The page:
Gardens for Health International


SUMMARY: Gardens for Health International, an NGO pioneering the integration of nutrition-based agriculture into the clinical care of malnutrition, partners with rural Rwandan health clinics to implement healthcare strategies that include nutritional education and the nurturing of home gardens of nutrient rich foods for each family. They are seeking to expand this program throughout Rwanda and into Uganda, Burundi, and beyond. This elegant model could be replicated globally to address malnutrition.

PROBLEM SPACE: “A 2013 Save the Children report estimates 165 million children currently suffer from malnutrition. Malnutrition contributes to nearly 1 in 3 early childhood deaths in sub-Saharan Africa, and while the loss of life is overwhelming, the loss of human capital is equally sobering. Children who lack adequate nutrition are less likely to attend school, and when they do, they are less likely to succeed. On average, these children earn less and die at a younger age than their peers.

In Rwanda, where we currently provide direct service, malnutrition is a pervasive challenge that undermines the nation’s health and economic growth. Despite the fact that 85% of Rwanda’s population engages in agriculture, a staggering 44% of under-five children are chronically malnourished (DHS 2010). A recent study investigating the cost of hunger estimates that undernutrition cost Rwanda 11.5% of its GDP in 2012 (Cost of Hunger in Rwanda, United Nations Economic Commission for Africa, 2013).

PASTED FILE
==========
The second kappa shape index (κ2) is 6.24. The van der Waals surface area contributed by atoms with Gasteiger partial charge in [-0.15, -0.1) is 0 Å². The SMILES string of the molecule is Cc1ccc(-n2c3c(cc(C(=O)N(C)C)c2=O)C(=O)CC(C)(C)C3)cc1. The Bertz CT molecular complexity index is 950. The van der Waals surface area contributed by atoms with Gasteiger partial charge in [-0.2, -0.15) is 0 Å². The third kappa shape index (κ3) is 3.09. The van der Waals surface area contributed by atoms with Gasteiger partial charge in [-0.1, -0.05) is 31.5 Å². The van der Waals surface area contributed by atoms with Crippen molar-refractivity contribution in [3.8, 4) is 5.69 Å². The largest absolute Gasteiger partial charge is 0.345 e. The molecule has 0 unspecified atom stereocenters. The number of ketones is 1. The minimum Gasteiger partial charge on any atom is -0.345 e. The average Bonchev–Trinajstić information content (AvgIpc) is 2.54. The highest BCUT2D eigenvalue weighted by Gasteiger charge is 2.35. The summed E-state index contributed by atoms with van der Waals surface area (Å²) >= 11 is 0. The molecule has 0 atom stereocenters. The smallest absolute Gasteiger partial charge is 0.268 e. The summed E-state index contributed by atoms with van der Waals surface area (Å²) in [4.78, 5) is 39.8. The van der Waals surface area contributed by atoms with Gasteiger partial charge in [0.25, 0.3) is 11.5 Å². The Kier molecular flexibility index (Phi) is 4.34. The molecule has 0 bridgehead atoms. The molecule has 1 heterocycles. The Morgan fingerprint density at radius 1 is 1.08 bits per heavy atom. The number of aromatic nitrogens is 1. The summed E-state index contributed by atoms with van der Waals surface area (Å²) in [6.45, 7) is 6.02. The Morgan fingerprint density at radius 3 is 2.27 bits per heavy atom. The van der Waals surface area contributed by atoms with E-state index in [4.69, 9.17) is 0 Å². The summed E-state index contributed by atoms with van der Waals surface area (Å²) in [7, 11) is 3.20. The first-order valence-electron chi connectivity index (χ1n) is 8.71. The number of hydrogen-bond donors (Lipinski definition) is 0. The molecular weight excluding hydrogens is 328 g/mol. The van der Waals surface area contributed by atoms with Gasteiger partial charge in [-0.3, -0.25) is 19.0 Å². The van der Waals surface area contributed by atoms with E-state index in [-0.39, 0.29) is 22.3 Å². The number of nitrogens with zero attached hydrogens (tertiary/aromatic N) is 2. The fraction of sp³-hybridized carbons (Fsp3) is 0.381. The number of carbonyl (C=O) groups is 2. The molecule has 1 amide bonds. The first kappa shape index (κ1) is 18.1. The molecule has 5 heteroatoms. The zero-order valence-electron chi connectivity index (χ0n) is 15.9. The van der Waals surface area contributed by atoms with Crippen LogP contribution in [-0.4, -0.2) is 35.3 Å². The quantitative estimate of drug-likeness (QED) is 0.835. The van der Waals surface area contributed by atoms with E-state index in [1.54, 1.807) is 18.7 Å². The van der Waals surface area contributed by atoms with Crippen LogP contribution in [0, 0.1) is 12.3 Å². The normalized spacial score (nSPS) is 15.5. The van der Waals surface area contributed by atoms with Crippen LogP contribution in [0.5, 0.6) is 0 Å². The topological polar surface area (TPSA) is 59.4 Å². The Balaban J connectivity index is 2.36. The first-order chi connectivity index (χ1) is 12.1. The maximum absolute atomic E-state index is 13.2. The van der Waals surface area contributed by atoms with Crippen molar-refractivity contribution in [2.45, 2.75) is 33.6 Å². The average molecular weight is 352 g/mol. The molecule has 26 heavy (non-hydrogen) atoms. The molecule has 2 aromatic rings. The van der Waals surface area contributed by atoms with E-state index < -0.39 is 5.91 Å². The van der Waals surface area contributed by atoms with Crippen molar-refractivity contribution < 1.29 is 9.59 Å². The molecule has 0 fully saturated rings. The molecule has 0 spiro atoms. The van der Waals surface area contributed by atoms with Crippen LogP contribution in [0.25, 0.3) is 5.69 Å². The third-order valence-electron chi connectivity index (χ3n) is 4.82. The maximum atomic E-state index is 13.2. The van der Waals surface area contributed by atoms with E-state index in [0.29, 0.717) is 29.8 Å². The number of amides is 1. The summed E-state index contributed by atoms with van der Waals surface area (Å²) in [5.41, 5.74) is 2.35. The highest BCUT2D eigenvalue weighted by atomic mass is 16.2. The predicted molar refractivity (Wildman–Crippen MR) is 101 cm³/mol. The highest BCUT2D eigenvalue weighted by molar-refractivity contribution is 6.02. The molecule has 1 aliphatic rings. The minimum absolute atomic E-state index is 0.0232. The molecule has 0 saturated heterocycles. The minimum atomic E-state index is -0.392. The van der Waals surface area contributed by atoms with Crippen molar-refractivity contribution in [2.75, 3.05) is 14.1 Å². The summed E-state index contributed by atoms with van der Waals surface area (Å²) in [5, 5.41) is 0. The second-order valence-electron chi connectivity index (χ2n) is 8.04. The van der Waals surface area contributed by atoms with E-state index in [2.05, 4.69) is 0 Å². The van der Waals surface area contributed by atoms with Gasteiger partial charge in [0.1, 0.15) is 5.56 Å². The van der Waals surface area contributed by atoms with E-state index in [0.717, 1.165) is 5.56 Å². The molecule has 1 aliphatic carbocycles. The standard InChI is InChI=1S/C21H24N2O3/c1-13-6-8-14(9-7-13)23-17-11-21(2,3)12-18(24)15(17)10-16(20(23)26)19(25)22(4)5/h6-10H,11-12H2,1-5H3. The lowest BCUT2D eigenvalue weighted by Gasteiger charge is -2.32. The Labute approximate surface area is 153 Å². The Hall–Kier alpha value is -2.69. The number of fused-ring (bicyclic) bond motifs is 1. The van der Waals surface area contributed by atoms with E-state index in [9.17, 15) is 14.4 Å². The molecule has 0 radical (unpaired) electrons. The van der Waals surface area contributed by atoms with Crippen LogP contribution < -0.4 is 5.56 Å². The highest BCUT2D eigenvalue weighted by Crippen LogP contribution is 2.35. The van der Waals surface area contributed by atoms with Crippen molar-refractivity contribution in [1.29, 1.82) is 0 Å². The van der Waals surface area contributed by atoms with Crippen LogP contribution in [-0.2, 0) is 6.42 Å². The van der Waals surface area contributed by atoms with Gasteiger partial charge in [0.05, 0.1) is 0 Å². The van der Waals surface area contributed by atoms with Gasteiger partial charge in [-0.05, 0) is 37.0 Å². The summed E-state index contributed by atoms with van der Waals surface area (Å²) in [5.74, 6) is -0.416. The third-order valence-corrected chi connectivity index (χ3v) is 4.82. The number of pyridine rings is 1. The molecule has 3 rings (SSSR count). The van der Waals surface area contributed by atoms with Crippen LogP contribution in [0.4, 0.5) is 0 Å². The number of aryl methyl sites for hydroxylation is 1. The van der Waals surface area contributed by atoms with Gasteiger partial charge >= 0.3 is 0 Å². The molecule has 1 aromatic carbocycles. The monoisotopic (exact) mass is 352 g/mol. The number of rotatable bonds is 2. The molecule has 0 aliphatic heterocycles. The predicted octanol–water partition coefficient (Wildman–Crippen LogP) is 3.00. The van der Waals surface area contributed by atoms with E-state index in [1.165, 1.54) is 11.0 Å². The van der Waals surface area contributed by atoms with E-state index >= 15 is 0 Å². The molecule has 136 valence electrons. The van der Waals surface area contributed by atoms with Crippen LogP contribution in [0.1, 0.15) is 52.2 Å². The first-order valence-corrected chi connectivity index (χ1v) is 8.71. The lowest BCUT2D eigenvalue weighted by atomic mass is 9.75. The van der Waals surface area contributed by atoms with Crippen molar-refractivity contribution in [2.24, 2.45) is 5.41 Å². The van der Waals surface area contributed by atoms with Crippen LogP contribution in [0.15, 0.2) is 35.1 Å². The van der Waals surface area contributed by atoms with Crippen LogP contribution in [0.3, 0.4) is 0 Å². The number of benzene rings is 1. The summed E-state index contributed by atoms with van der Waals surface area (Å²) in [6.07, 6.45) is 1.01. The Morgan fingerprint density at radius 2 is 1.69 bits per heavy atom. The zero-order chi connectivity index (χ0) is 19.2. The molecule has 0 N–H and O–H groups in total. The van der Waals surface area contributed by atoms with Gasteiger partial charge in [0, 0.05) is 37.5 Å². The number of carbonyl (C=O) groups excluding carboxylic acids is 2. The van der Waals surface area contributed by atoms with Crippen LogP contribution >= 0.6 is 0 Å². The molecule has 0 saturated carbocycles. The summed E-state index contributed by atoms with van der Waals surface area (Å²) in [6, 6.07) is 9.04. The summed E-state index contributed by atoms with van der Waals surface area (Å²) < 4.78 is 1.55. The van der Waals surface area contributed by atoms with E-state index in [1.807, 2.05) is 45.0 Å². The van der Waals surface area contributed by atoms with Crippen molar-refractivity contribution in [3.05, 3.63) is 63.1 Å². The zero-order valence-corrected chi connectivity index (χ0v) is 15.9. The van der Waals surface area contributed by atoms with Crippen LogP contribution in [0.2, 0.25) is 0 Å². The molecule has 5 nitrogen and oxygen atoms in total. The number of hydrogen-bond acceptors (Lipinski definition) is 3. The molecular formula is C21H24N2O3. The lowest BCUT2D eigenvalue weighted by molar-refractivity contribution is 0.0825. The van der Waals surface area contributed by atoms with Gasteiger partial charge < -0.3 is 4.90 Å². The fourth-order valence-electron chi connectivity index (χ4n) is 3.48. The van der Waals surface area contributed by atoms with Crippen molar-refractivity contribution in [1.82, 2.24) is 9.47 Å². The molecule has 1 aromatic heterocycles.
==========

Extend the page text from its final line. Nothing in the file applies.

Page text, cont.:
Globally, malnutrition is one of the critical challenges of our day, and too often our systems are equipped to provide only short-term interventions. We are transforming the way malnutrition is treated by introducing solutions that go beyond clinic walls and by using agriculture to drive better health.”

SOLUTION: “We currently work with government-run health centers in Rwanda to integrate targeted agricultural support and comprehensive health and nutrition education into the pre-existing treatment of malnutrition in rural regions with a high prevalence of chronic malnutrition.

Clinical staff at our partner health centers refer patients diagnosed with malnutrition to our program. We work with each patient’s caregiver, most often the mother, to design and plant a home garden that promotes both crop bio-diversity and dietary diversity. At the same time, we provide families with peer-developed and peer-delivered health trainings designed to address the complex and inter-related factors that can make it harder for families to feed their children, such as mental health, savings, and family planning.

In addition to this direct service work, we work at the policy level to advocate for policies and programs that integrate food security and agriculture into the clinical treatment of malnutrition.

Finally, recognizing the broad relevance of our approach, we have begun the process of sharing both our training methodology and our home garden model with interested clinical partners throughout the region. Currently, we are working with partners in Uganda and Burundi to adapt our model and methodology for their communities.”

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